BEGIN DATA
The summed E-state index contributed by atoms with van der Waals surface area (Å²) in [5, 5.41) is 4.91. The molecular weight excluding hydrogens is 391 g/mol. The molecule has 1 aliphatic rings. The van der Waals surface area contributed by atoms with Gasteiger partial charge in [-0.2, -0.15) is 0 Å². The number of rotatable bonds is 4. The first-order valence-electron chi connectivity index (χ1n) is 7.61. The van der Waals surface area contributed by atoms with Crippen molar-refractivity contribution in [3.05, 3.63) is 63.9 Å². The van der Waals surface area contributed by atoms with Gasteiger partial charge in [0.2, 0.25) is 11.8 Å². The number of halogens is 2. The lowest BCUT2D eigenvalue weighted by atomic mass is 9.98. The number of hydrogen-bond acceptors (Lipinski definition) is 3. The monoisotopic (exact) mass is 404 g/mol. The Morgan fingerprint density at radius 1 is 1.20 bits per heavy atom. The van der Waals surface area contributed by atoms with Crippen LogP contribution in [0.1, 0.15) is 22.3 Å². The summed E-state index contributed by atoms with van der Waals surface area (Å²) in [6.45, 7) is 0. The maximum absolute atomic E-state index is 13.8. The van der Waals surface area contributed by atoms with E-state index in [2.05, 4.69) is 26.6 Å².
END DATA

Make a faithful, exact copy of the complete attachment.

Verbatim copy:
The summed E-state index contributed by atoms with van der Waals surface area (Å²) in [5, 5.41) is 4.91. The molecular weight excluding hydrogens is 391 g/mol. The molecule has 1 aliphatic rings. The van der Waals surface area contributed by atoms with Gasteiger partial charge in [-0.2, -0.15) is 0 Å². The number of rotatable bonds is 4. The first-order valence-electron chi connectivity index (χ1n) is 7.61. The van der Waals surface area contributed by atoms with Crippen molar-refractivity contribution in [3.05, 3.63) is 63.9 Å². The van der Waals surface area contributed by atoms with Gasteiger partial charge in [0.2, 0.25) is 11.8 Å². The number of halogens is 2. The lowest BCUT2D eigenvalue weighted by atomic mass is 9.98. The number of hydrogen-bond acceptors (Lipinski definition) is 3. The monoisotopic (exact) mass is 404 g/mol. The Morgan fingerprint density at radius 1 is 1.20 bits per heavy atom. The van der Waals surface area contributed by atoms with Crippen LogP contribution in [0.1, 0.15) is 22.3 Å². The summed E-state index contributed by atoms with van der Waals surface area (Å²) in [6.45, 7) is 0. The maximum absolute atomic E-state index is 13.8. The van der Waals surface area contributed by atoms with E-state index in [2.05, 4.69) is 26.6 Å².